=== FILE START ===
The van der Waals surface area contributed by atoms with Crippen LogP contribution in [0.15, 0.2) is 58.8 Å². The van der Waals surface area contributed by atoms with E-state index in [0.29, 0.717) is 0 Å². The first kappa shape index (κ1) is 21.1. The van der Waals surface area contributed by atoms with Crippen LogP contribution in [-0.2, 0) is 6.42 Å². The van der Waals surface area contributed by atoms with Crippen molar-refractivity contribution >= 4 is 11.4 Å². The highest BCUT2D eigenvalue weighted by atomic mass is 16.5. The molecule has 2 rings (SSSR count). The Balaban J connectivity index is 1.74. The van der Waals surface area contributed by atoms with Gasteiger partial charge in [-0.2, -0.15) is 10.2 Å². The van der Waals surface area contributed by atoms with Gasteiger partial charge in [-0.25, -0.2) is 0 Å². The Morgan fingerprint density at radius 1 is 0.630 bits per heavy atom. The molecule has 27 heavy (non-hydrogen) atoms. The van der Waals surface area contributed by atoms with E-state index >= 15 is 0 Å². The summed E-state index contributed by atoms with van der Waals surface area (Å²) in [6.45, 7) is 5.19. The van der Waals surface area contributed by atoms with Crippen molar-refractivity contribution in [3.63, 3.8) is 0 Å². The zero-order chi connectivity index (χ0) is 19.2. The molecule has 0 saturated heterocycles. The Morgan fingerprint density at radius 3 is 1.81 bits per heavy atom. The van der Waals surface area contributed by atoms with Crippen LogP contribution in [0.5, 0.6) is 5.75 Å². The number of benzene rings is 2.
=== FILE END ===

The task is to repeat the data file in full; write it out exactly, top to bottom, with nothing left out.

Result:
The van der Waals surface area contributed by atoms with Crippen LogP contribution in [0.15, 0.2) is 58.8 Å². The van der Waals surface area contributed by atoms with E-state index in [0.29, 0.717) is 0 Å². The first kappa shape index (κ1) is 21.1. The van der Waals surface area contributed by atoms with Crippen LogP contribution in [-0.2, 0) is 6.42 Å². The van der Waals surface area contributed by atoms with Crippen molar-refractivity contribution >= 4 is 11.4 Å². The highest BCUT2D eigenvalue weighted by atomic mass is 16.5. The molecule has 2 rings (SSSR count). The Balaban J connectivity index is 1.74. The van der Waals surface area contributed by atoms with Gasteiger partial charge in [-0.2, -0.15) is 10.2 Å². The van der Waals surface area contributed by atoms with Gasteiger partial charge in [-0.25, -0.2) is 0 Å². The Morgan fingerprint density at radius 1 is 0.630 bits per heavy atom. The molecule has 27 heavy (non-hydrogen) atoms. The van der Waals surface area contributed by atoms with E-state index >= 15 is 0 Å². The summed E-state index contributed by atoms with van der Waals surface area (Å²) in [6.45, 7) is 5.19. The van der Waals surface area contributed by atoms with Crippen molar-refractivity contribution in [3.63, 3.8) is 0 Å². The zero-order chi connectivity index (χ0) is 19.2. The molecule has 0 saturated heterocycles. The Morgan fingerprint density at radius 3 is 1.81 bits per heavy atom. The van der Waals surface area contributed by atoms with Crippen LogP contribution in [0.5, 0.6) is 5.75 Å². The number of benzene rings is 2.